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Strategic or random

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Puddles
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Joined: 03/22/2014

I am developing a game with the working title of 'power supply', the basic premise is that players are each power generation companies looking to supply the greatest amount of power at the highest price. There is a base load demand and seven event cards such as with events such as heatwaves increasing demand or drought reducing the output of hydro power stations.

My original idea was that there would be 28 events, enough for 4 rounds of play and making it likely the event deck would be reshuffled and reused 2 or 3 times during a game before a winner was declared. This allows for strategic play, e.g. A player with hydro power stations will know if the drought card had not yet appeared to plan for it.

But in my initial play testing I got feedback that it would be better if there were more event cards and the game was more random. I like the strategic element and want to keep it. I tend to think strategic games have a wider market and can keep people's interest longer. But this is my first game design and I don't want to be too precious about changing things in play testing.

So I am reaching out to the community, are strategic games better/more widely played than random games?

How many times would you be willing to see/play an event card before it is boring? Bearing in mind that the depending on the other event cards its' played with the consequences are likely to be quite different.

pelle
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Joined: 08/11/2008
I think you look at this the

I think you look at this the wrong way. Adding more random events does not automatically make the game less strategic. There is a lot more to deep strategy than being able to predict what events may come up. Of course without knowing all the details about what is on the cards and what the game is like, or having played the game, it is difficult to guess what the effect will be.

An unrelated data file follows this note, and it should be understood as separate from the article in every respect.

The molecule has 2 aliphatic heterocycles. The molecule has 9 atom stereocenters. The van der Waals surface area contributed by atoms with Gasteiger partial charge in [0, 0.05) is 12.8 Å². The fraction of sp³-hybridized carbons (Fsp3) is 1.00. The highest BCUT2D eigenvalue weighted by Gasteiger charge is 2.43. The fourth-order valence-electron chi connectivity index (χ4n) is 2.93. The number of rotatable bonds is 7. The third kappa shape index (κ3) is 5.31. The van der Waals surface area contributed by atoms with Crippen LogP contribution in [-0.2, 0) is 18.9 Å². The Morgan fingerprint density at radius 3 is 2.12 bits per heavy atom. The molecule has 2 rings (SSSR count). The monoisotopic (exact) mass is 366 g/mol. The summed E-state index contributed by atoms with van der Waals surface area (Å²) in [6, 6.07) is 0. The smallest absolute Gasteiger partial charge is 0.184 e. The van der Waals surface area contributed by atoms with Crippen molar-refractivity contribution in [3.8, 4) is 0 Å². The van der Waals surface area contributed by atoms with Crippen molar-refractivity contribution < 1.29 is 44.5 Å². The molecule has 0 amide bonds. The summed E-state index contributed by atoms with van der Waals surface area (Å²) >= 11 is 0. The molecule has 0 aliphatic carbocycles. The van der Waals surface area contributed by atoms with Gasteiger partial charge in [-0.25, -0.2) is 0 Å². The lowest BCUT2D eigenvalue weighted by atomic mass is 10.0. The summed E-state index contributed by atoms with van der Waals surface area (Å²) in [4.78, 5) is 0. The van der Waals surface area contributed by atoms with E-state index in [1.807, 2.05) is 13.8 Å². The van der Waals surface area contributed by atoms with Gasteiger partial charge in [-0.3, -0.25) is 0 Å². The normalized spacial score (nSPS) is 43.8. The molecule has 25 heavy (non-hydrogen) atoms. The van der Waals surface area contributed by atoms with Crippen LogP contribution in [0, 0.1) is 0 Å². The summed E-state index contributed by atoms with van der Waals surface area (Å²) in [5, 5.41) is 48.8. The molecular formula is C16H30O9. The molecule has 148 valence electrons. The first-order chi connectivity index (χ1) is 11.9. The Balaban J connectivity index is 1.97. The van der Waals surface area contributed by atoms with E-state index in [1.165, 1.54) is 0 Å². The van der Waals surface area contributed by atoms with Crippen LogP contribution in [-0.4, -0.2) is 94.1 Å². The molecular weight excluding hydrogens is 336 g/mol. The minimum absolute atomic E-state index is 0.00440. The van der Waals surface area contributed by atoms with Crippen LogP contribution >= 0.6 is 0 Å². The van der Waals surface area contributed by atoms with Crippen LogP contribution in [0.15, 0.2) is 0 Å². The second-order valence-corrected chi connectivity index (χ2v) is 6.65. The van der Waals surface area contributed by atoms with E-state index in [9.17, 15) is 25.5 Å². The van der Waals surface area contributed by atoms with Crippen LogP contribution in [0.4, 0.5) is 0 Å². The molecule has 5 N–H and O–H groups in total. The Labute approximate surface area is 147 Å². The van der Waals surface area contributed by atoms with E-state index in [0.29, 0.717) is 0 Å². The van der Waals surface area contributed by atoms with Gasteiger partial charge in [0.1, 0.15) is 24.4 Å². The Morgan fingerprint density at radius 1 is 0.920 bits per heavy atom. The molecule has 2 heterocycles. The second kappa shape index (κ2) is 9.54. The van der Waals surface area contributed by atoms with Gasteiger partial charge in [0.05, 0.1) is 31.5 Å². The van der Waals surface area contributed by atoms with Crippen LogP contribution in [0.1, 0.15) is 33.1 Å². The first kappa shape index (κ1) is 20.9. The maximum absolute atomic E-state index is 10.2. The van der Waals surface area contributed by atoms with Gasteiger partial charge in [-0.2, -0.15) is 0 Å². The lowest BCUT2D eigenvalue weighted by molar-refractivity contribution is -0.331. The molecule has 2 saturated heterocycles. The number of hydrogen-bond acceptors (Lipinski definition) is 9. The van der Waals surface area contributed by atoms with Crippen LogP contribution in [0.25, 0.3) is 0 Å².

To me it sounds a bit dull to have a game with a few events repeating many times. Even if adding more events would make the game less strategic somehow, that is the way I would go personally probably. Fun is always the goal and strategy is just one of many means to reach that goal, not a goal in itself (except, maybe, if you design abstract strategy games; not my thing).

devaloki
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Joined: 01/15/2014
I think random events is what

I think random events is what is more popular, and what I prefer personally too. Random events are best for co-op , solo, adventure, and fantasy themed games imo.
But considering the theme of your game, I think random events may be bad.
I would suggest not using event cards at all and simply just have it so that there are different type of game rounds you go through that affect the rules differently for that round

laperen
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Joined: 04/30/2013
The events could probably be

The events could probably be structured based on seasonal changes. Its the severity which I would make random. Maybe throw in some disasters for some tide changers too

larienna
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Joined: 07/28/2008
Random event cards add a

Random event cards add a certain level of uncertainity and surprise.

This can be good for unit events or variation of values written on a card (instead of rolling a die) so that players could anticipate the upcomming values.

ruy343
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Joined: 07/03/2013
Events

I did a game with events once, and I discovered that having events happen on each player's turn wasn't the best, but that having it happen after everyone had a turn was the best way to do it. That way, all players had to live with the results of the event on their turns, and fewer random events can go farther.

Additionally, you might consider including a voting mechanic on some of your events. I found that this was pretty fun when I played Twilight Impertium when using the politics cards. Additionally, you could make voting for a proposal risky, based on a d6 roll, so that it takes serious discussion by the players. Make voting have a cost sometimes, but a potential benefit that might be worth it. Conversely, in the case of allowing workers' unions, setting up more domestic sources of fuels, or not moving to implement safety guidelines, there could be a cost to not supporting a measure (also based on a roll of a dice). This means that not only do you have random events, but sometimes your random events are super random! Players I've played with really like it when something totally unprecedented happens.

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